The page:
In Friday’s Irish Examiner,

Read More:

It was an even bigger achievement if he gave those forwards the impression it was a gamble, since they played as if having to prove themselves all over again.

It was a superb spring for Tipp, in the old dampening expectations game. And a quiet spring. Not even the Israeli hackers turned up a WhatsApp rumour from the camp.

In hindsight, it was an obvious move for Sheedy to go with all his old wristsmiths in the Páirc. After all, would you want to be turning, cap in hand, to the old stagers week 2 if the youngsters flopped?

But what’s his next trick, with a county most vulnerable when they are flying?

Waterford only lost by a point last week, despite a supposed identity crisis between madness and method. And despite, after all the talk about Walsh Park, the stadium not popping up with a few points for them. Cork may be bet but Tipp’s long grass is cut.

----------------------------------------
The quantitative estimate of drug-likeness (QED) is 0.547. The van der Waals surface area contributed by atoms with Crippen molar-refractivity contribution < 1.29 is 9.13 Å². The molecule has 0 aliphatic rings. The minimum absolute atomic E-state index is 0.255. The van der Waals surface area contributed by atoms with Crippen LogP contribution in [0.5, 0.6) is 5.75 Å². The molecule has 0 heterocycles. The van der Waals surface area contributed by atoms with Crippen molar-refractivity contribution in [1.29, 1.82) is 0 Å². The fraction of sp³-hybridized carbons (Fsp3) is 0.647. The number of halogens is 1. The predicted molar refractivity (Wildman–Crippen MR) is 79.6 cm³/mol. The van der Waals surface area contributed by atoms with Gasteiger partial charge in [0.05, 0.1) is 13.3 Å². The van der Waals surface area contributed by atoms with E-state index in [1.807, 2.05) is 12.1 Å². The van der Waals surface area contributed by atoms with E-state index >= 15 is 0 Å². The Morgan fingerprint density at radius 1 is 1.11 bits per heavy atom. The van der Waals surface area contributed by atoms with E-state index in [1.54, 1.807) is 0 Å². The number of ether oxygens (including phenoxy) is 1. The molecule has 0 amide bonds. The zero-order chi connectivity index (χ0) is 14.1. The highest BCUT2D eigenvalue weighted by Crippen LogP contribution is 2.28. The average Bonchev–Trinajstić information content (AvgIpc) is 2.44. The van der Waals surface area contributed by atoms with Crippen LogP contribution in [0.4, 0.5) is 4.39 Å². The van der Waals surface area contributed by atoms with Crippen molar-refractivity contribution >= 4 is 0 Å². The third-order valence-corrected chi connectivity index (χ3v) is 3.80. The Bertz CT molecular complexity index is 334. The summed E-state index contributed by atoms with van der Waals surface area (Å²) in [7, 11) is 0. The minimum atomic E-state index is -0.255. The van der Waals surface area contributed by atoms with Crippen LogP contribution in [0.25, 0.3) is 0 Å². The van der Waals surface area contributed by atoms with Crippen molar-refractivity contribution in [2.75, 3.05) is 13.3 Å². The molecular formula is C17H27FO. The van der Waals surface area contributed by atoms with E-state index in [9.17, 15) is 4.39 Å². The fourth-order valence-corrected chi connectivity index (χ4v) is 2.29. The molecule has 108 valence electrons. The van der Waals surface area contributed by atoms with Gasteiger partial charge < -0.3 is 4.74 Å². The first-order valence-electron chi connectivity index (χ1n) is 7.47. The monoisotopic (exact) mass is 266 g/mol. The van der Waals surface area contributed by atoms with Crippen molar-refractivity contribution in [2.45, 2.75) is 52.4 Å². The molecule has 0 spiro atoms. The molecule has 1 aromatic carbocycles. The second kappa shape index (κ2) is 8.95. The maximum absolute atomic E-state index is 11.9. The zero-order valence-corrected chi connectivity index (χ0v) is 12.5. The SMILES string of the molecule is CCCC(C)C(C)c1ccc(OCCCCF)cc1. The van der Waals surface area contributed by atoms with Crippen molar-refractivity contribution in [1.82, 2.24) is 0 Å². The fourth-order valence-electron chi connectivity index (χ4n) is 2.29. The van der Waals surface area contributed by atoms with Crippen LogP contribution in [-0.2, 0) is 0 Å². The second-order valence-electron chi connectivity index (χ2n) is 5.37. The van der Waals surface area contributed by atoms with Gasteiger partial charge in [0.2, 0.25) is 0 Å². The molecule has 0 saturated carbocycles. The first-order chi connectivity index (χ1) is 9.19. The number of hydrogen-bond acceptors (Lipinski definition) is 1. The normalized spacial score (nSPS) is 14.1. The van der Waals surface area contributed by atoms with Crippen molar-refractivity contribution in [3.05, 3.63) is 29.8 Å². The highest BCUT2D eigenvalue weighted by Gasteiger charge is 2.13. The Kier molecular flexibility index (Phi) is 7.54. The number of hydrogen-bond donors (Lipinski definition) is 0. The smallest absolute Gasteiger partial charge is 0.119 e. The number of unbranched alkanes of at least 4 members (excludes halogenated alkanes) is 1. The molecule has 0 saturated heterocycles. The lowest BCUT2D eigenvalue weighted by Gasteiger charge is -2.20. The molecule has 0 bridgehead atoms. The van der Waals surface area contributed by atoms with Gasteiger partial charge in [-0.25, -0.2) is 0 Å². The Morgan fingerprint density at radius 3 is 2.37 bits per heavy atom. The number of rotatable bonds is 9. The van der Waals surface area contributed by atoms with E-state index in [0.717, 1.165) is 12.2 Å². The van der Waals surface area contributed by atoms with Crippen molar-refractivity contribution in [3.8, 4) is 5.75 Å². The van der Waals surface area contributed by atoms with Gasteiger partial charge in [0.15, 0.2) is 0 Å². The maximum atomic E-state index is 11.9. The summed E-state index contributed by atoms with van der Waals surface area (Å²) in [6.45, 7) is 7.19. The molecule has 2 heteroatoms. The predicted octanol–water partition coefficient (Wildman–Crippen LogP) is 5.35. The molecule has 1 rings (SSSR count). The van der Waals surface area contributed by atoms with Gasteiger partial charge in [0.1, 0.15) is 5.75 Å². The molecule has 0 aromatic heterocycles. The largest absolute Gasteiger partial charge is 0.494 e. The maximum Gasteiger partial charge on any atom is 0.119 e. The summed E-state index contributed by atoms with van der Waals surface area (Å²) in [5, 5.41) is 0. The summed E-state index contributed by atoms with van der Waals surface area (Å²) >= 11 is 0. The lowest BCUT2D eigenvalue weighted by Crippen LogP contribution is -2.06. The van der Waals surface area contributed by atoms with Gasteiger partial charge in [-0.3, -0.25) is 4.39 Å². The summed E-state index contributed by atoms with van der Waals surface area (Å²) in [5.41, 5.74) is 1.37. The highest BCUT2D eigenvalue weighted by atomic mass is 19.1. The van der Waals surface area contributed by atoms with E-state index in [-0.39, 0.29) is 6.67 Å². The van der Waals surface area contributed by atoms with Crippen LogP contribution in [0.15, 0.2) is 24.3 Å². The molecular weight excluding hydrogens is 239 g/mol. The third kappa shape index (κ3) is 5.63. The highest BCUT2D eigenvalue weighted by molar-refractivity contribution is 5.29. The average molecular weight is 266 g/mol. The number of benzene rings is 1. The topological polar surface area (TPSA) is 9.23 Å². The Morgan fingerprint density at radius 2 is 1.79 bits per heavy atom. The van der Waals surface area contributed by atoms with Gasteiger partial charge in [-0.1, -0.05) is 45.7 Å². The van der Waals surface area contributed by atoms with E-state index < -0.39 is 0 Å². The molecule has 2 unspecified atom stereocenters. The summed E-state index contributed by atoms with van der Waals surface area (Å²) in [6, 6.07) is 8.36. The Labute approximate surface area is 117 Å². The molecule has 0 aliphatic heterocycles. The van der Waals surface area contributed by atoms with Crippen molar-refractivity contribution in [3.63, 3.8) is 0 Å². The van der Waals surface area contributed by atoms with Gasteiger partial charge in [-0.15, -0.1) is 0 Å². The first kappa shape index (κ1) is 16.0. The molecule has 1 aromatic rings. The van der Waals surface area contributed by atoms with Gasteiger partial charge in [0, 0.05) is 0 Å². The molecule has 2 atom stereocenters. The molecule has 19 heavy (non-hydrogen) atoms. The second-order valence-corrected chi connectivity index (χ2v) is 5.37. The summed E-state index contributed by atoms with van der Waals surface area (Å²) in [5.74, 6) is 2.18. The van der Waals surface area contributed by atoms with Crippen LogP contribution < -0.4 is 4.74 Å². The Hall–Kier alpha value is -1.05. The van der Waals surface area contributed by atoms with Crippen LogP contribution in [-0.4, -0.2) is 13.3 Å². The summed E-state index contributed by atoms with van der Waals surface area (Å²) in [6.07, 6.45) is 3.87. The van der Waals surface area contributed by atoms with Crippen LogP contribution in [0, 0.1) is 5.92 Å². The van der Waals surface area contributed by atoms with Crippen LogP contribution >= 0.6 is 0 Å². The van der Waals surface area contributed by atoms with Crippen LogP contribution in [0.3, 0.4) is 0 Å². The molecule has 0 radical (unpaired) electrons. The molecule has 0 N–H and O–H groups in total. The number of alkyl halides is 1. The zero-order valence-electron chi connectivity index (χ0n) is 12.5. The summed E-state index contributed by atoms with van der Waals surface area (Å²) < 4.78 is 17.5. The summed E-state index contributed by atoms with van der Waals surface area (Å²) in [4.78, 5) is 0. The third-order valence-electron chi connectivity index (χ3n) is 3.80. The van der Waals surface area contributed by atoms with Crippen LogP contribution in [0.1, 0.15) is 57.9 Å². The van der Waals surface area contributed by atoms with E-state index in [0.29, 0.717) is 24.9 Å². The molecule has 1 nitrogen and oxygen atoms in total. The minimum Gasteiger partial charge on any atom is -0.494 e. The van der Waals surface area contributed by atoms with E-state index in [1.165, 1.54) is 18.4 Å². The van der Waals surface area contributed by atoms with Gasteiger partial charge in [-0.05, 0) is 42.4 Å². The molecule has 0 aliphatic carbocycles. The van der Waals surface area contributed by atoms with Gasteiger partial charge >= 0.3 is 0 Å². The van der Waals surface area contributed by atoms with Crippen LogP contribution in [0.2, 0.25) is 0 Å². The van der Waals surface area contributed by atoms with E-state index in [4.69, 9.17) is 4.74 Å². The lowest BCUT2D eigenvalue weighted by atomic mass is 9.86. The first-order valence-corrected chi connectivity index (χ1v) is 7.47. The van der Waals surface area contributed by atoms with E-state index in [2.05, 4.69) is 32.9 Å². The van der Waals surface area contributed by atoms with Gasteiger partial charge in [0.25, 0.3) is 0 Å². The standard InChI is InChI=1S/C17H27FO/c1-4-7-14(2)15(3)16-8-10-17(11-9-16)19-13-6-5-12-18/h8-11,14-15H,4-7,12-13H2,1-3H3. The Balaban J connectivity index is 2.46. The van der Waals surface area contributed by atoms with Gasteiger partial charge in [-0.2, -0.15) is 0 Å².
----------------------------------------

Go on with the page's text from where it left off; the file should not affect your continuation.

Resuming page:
Heroes & villains


Manchester United:

Another glorious week for the grand old club. “The app continues to perform ahead of expectations,” club exec Richard Arnold confirmed at the quarterly investors call.

The Vatican:

The long-time sponsors of the Stairway to Heaven have launched their first women’s football team, set to face Roma on May 26. There’s absolutely no suggestion the women will be allowed to practise every function of the game except scoring goals.



For doing that to poor old Chris. Though, in truth, there’s a lot to be said for taking a club as far as you can, getting sacked just before you deserve to be, and riding the wave of goodwill into another job at a club on the up. Textbook merrygoround navigation.